An entrepreneur is someone who starts their own business and is willing to risk financial loss in the pursuit of a great idea. The research environment offers many opportunities for enterprising people. You probably have lots of good ideas and often find innovative ways in which to achieve impact with your outputs.

“Individuals successful in enterprise or entrepreneurship often have heightened levels of self-awareness developed through reflecting upon, and continually learning from, their actions.” The QAA Enterprise and Entrepreneurship Education

All these traits can help you start a successful business.

You’ll also need:

  • perseverance
  • communication skills
  • experience in facilitating knowledge exchange

Intrapreneurship requires similar skills, but takes place within an existing organisation. Intrapreneurs transform an idea into something that adds value for their employer.

To get an insight into the ideas that other researchers have developed, take a look at  Vitae’s case studies of 40 doctoral entrepreneurs.

You can also use Vitae’s Enterprise Lens to identify the key knowledge, behaviours, and attributes typically developed through researchers in entrepreneurial activities.

If you’re a researcher at the University of Sussex, you can seek support from the Sussex Innovation Centre to develop your business or product.

the-enterprising-researcherVitae’s Top Tips for Being a Successful Enterprising Researcher

  1. Start with you, your goals and what you want to achieve. Only with this clarity will you be ready to work with others and gain the support and involvement of others.
  2. Use your research capabilities as mapped out in the Enterprise Lens on the Researcher Development Framework to explore and develop your ideas in as much depth and breadth as possible.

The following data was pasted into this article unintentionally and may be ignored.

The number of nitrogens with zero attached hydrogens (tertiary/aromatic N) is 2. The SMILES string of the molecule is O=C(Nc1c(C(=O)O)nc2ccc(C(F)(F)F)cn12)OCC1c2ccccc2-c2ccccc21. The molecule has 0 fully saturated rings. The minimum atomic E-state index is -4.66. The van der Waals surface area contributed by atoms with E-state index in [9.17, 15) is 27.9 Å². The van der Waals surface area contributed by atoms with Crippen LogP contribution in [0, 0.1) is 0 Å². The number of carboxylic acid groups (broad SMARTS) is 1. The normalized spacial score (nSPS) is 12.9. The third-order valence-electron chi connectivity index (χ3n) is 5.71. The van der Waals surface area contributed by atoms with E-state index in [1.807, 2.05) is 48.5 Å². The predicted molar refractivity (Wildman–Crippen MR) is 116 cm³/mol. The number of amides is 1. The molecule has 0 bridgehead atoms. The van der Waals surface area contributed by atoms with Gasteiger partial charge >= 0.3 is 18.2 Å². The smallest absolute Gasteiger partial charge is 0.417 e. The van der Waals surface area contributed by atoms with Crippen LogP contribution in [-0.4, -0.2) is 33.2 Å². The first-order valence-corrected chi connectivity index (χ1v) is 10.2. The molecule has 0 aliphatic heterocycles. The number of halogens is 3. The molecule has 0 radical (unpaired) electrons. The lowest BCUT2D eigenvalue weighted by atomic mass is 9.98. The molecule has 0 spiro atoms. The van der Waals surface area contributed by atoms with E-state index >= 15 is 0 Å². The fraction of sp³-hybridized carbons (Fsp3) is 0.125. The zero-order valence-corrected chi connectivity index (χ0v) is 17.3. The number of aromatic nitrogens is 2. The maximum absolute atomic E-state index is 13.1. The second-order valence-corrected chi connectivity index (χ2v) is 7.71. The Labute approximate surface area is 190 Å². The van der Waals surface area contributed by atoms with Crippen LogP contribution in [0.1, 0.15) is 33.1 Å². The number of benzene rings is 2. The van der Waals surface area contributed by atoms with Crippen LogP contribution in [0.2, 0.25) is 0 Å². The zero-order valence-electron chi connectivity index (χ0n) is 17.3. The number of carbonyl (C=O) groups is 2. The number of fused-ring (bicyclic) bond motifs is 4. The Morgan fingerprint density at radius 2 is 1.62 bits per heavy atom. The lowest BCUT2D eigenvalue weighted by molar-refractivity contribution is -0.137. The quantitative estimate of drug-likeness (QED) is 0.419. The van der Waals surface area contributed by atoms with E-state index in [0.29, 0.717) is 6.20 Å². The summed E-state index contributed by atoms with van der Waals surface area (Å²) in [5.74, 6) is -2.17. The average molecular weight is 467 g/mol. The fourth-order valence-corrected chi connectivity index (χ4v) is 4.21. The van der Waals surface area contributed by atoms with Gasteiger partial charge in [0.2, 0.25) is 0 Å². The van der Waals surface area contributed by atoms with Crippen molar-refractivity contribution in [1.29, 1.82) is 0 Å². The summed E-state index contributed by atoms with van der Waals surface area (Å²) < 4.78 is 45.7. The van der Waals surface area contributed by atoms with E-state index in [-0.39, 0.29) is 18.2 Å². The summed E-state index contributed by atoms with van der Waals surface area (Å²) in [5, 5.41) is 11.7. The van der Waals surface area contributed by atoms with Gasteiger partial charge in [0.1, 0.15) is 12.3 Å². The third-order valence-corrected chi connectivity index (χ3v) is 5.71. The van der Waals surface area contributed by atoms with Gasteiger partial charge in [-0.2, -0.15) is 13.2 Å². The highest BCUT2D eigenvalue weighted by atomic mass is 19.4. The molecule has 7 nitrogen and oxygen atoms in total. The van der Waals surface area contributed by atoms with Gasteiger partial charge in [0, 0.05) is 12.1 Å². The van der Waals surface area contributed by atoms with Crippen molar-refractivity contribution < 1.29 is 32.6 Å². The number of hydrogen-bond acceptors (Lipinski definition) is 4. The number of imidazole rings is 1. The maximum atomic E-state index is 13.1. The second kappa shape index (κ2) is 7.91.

3. Research the people you might want to approach for input, support and development.
  4. Look at academia and beyond for enterprising ideas. What can be brought into this environment that works well elsewhere? What can be taken from academia and applied to other sectors?
  5. Consider the impact of your enterprising activity: who will benefit?
  6. Look for inspiration in a variety of places both in and out of university.
  7. Look for role models. If you can’t find them, identify role model behaviours in other people that might inspire your own enterprise development.
  8. Ask for help. Other people are essential for discussing ideas, introducing you to new ideas or people, or pointing you towards funding.
  9. Be prepared to learn from mistakes – enterprising people fail but they pick themselves back up and try again – that’s what makes them successful.
  10. Keep your energy going with input from different sources – the books and journals you read, the company you keep, in and out of work.
  11. Look for case studies and examples of others doing what you want to do and learn from their successes and their failures.
  12. Enterprise is a stream of behaviours rather than a one-off event. Keep looking ahead to the next challenge.

In this video, Steve Margetts talks about setting up a business after completing his PhD in Computer Science:

Next Steps